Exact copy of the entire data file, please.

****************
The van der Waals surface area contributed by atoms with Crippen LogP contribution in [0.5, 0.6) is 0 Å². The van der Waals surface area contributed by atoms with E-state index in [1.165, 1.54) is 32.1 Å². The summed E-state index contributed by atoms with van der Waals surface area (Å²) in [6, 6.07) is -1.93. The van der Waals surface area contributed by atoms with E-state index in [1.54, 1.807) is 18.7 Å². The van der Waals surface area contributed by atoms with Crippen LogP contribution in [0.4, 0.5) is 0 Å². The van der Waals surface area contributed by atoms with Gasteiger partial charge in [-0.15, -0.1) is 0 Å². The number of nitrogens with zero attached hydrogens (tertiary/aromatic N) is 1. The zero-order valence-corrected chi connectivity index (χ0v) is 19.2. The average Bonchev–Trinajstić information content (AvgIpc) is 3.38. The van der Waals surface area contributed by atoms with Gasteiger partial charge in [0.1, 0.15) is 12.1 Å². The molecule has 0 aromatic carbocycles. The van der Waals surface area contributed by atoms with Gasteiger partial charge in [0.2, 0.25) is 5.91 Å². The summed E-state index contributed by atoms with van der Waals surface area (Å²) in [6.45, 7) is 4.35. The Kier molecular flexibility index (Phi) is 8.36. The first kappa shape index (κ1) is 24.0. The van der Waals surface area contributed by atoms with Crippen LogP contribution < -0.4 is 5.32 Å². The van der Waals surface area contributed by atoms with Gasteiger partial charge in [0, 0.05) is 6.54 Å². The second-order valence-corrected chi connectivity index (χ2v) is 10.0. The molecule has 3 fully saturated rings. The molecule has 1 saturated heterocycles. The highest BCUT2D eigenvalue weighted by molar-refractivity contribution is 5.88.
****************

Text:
The van der Waals surface area contributed by atoms with Crippen LogP contribution in [0.5, 0.6) is 0 Å². The van der Waals surface area contributed by atoms with E-state index in [1.165, 1.54) is 32.1 Å². The summed E-state index contributed by atoms with van der Waals surface area (Å²) in [6, 6.07) is -1.93. The van der Waals surface area contributed by atoms with E-state index in [1.54, 1.807) is 18.7 Å². The van der Waals surface area contributed by atoms with Crippen LogP contribution in [0.4, 0.5) is 0 Å². The van der Waals surface area contributed by atoms with Gasteiger partial charge in [-0.15, -0.1) is 0 Å². The number of nitrogens with zero attached hydrogens (tertiary/aromatic N) is 1. The zero-order valence-corrected chi connectivity index (χ0v) is 19.2. The average Bonchev–Trinajstić information content (AvgIpc) is 3.38. The van der Waals surface area contributed by atoms with Gasteiger partial charge in [0.1, 0.15) is 12.1 Å². The molecule has 0 aromatic carbocycles. The van der Waals surface area contributed by atoms with Gasteiger partial charge in [0.2, 0.25) is 5.91 Å². The summed E-state index contributed by atoms with van der Waals surface area (Å²) in [6.45, 7) is 4.35. The Kier molecular flexibility index (Phi) is 8.36. The first kappa shape index (κ1) is 24.0. The van der Waals surface area contributed by atoms with Crippen LogP contribution < -0.4 is 5.32 Å². The van der Waals surface area contributed by atoms with Gasteiger partial charge in [0, 0.05) is 6.54 Å². The second-order valence-corrected chi connectivity index (χ2v) is 10.0. The molecule has 3 fully saturated rings. The molecule has 1 saturated heterocycles. The highest BCUT2D eigenvalue weighted by molar-refractivity contribution is 5.88.